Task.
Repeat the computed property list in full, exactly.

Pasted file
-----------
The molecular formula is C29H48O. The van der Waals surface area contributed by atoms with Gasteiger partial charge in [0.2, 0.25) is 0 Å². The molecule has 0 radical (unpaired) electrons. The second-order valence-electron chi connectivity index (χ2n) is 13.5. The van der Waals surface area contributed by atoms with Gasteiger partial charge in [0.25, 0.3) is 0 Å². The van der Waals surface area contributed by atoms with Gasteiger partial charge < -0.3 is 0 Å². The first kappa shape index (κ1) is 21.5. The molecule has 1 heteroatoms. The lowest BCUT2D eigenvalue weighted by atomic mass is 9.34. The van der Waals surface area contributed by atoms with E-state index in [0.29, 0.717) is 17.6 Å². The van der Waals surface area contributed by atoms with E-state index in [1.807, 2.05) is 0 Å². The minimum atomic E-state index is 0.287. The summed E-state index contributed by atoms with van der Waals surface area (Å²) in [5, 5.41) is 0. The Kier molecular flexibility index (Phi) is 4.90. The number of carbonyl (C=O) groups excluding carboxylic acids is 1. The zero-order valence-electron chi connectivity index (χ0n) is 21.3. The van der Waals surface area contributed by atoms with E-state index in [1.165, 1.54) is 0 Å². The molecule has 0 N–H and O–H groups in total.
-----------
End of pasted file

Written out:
The molecular formula is C29H48O. The van der Waals surface area contributed by atoms with Gasteiger partial charge in [0.2, 0.25) is 0 Å². The molecule has 0 radical (unpaired) electrons. The second-order valence-electron chi connectivity index (χ2n) is 13.5. The van der Waals surface area contributed by atoms with Gasteiger partial charge in [0.25, 0.3) is 0 Å². The van der Waals surface area contributed by atoms with Gasteiger partial charge < -0.3 is 0 Å². The first kappa shape index (κ1) is 21.5. The molecule has 1 heteroatoms. The lowest BCUT2D eigenvalue weighted by atomic mass is 9.34. The van der Waals surface area contributed by atoms with E-state index in [0.29, 0.717) is 17.6 Å². The van der Waals surface area contributed by atoms with E-state index in [1.807, 2.05) is 0 Å². The minimum atomic E-state index is 0.287. The summed E-state index contributed by atoms with van der Waals surface area (Å²) in [5, 5.41) is 0. The Kier molecular flexibility index (Phi) is 4.90. The number of carbonyl (C=O) groups excluding carboxylic acids is 1. The zero-order valence-electron chi connectivity index (χ0n) is 21.3. The van der Waals surface area contributed by atoms with E-state index in [1.165, 1.54) is 0 Å². The molecule has 0 N–H and O–H groups in total.